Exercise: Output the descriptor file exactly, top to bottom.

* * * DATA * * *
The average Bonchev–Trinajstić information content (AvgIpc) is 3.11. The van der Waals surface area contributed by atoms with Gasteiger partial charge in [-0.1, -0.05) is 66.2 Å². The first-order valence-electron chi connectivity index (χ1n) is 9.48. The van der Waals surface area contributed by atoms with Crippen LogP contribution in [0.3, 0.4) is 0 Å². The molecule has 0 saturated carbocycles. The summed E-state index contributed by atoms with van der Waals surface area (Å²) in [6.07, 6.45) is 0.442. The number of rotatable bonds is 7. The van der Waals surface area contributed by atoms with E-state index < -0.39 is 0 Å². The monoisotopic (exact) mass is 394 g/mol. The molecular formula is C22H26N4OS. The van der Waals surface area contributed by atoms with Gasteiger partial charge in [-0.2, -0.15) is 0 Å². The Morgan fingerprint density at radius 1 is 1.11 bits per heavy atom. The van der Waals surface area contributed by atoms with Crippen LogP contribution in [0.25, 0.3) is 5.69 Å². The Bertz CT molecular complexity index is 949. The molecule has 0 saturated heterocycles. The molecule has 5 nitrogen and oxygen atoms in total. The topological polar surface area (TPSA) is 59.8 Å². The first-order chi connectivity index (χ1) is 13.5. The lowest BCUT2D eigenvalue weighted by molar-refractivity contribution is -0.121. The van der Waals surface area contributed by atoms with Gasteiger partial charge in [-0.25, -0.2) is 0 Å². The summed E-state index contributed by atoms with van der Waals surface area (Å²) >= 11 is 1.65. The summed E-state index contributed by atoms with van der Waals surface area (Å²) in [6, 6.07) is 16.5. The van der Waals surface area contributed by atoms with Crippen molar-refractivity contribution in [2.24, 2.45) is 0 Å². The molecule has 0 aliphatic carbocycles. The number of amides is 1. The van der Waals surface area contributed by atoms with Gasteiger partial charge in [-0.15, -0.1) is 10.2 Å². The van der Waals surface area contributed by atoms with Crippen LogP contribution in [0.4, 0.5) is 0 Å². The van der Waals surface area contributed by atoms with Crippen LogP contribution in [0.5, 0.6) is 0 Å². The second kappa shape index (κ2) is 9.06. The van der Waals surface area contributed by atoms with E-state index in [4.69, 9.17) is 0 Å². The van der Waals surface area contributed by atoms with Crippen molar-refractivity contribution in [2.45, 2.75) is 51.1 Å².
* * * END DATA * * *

The average Bonchev–Trinajstić information content (AvgIpc) is 3.11. The van der Waals surface area contributed by atoms with Gasteiger partial charge in [-0.1, -0.05) is 66.2 Å². The first-order valence-electron chi connectivity index (χ1n) is 9.48. The van der Waals surface area contributed by atoms with Crippen LogP contribution in [0.3, 0.4) is 0 Å². The molecule has 0 saturated carbocycles. The summed E-state index contributed by atoms with van der Waals surface area (Å²) in [6.07, 6.45) is 0.442. The number of rotatable bonds is 7. The van der Waals surface area contributed by atoms with E-state index < -0.39 is 0 Å². The monoisotopic (exact) mass is 394 g/mol. The molecular formula is C22H26N4OS. The van der Waals surface area contributed by atoms with Gasteiger partial charge in [-0.2, -0.15) is 0 Å². The Morgan fingerprint density at radius 1 is 1.11 bits per heavy atom. The van der Waals surface area contributed by atoms with Crippen LogP contribution in [0.25, 0.3) is 5.69 Å². The Bertz CT molecular complexity index is 949. The molecule has 0 saturated heterocycles. The molecule has 5 nitrogen and oxygen atoms in total. The topological polar surface area (TPSA) is 59.8 Å². The first-order chi connectivity index (χ1) is 13.5. The lowest BCUT2D eigenvalue weighted by molar-refractivity contribution is -0.121. The van der Waals surface area contributed by atoms with Gasteiger partial charge in [-0.25, -0.2) is 0 Å². The summed E-state index contributed by atoms with van der Waals surface area (Å²) >= 11 is 1.65. The summed E-state index contributed by atoms with van der Waals surface area (Å²) in [6, 6.07) is 16.5. The van der Waals surface area contributed by atoms with Crippen molar-refractivity contribution in [2.24, 2.45) is 0 Å². The molecule has 0 aliphatic carbocycles. The number of amides is 1. The van der Waals surface area contributed by atoms with Gasteiger partial charge in [-0.15, -0.1) is 10.2 Å². The van der Waals surface area contributed by atoms with Crippen LogP contribution in [0.4, 0.5) is 0 Å². The van der Waals surface area contributed by atoms with Crippen LogP contribution in [0.5, 0.6) is 0 Å². The second kappa shape index (κ2) is 9.06. The van der Waals surface area contributed by atoms with E-state index in [4.69, 9.17) is 0 Å². The van der Waals surface area contributed by atoms with Crippen molar-refractivity contribution in [2.45, 2.75) is 51.1 Å².